“I wish God spoke to me.”
And I wish I understood women! And dogs! And “wandering lane drivers”! And Turkish … I would love to understand and speak the Turkish language!
I keep hearing that hope: I wish God spoke to me. Some say that hearing God is the blessing for only a few. That most do not, will not, cannot. Hear words that is. Real words. Like those on this screen.
I get the impression this is about transcripts. About scripts. About evidence. About tape recordings (or whatever the digital equivalent is). I wish God spoke to me.
So how does God speak to me?
Once in “transcript” style: as in this “script” … A few times in “imagery language” as in our “clunking loom” … And sometimes all “POW and KAPOW” as Batman and the batmobile … And sometimes a conversation I “would not and could not remember again” if I had not written it down in the moment.
I wish God spoke to me.
I wonder if we are brought up, taught, trained, educated, praised – for NOT hearing God. I wonder if we accumulate so much baggage, so many new beliefs, so many new busynesses, so much more work, lose SO much time – that we simply insulate ourselves from the very God we have given our lives to.
I wonder if having God speak to us is so freaky scary that we subconsciously block that intimacy. I would love to know if that is true. Because the verses this morning take on a new light when “God speaks to me”:
Then Peter came and said to him, “Lord, if another member of the church sins against me, how often should I forgive? As many as seven times?” Jesus said to him, “Not seven times, but, I tell you, seventy-seven times. “For this reason the kingdom of heaven may be compared to a king who wished to settle accounts with his slaves. When he began the reckoning, one who owed him ten thousand talents was brought to him; and, as he could not pay, his lord ordered him to be sold, together with his wife and children and all his possessions, and payment to be made. So the slave fell on his knees before him, saying, ‘Have patience with me, and I will pay you everything.’ And out of pity for him, the lord of that slave released him and forgave him the debt. But that same slave, as he went out, came upon one of his fellow slaves who owed him a hundred denarii; and seizing him by the throat, he said, ‘Pay what you owe.’ Then his fellow slave fell down and pleaded with him, ‘Have patience with me, and I will pay you.’ But he refused; then he went and threw him into prison until he would pay the debt. When his fellow slaves saw what had happened, they were greatly distressed, and they went and reported to their lord all that had taken place. Then his lord summoned him and said to him, ‘You wicked slave! I forgave you all that debt because you pleaded with me. Should you not have had mercy on your fellow slave, as I had mercy on you?’ And in anger his lord handed him over to be tortured until he would pay his entire debt. So my heavenly Father will also do to every one of you, if you do not forgive your brother or sister from your heart.” Matthew 18:21-35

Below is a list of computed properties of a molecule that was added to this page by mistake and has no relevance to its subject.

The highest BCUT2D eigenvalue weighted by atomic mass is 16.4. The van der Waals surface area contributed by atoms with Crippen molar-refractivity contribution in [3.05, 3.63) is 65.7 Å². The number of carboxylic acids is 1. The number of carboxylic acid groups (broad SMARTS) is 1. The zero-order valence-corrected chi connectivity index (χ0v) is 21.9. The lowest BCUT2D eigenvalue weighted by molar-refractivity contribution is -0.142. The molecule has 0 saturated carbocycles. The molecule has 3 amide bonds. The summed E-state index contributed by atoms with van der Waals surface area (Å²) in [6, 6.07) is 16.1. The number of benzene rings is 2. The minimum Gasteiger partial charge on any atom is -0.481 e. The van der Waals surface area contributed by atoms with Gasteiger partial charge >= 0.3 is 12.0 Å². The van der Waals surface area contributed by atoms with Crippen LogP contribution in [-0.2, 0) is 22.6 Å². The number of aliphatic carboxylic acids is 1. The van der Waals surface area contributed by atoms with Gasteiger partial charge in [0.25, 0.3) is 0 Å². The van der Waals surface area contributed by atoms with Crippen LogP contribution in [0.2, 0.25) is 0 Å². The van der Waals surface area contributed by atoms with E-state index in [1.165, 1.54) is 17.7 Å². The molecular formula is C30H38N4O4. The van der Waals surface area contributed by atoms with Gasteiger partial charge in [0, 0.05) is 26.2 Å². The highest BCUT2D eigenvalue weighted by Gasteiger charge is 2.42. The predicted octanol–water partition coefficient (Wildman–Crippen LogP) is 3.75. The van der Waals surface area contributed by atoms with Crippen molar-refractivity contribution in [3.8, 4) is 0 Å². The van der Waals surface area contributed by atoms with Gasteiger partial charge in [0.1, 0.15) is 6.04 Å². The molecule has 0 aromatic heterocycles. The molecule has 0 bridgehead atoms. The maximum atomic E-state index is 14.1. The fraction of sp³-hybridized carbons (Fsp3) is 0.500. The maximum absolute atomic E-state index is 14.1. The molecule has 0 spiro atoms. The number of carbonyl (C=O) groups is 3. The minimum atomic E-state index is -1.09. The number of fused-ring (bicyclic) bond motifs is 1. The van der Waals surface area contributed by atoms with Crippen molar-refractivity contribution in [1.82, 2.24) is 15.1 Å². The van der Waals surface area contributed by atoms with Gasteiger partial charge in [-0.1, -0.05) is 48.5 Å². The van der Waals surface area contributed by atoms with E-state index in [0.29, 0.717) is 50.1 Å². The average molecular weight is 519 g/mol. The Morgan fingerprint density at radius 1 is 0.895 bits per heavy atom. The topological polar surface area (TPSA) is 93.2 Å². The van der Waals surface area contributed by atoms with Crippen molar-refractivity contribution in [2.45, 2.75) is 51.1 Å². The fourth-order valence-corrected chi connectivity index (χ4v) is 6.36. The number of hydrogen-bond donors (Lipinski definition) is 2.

Like as in – “Why even ask that question?” kind of new light.
Like as in an intuitive certain knowing that there is too much baggage in the way of that fella and his God. That Peter has not yet got it (not yet). That he is still thinking rules and laws and transactions and bank accounts and Conditional Love.
I wish God spoke to me. Maybe He does. And maybe placing “conditions” on my lines of communication is more of the same baggage – “the insulation” – that means I won’t.
Peter got it later – Peter heard God. The same Peter that asked Jesus: “Lord, if another member of the church sins against me, how often should I forgive? As many as seven times?”
Conditional forgiveness is good. Unconditional forgiveness is grace. Conditional hearing is me. Unconditional hearing is God and me and you and Him. Conditional love used to be okay. Unconditional love just bursts the braces, the bindings, the fences, the constraints. Unconditional is “No Fear!”
Is that the difference?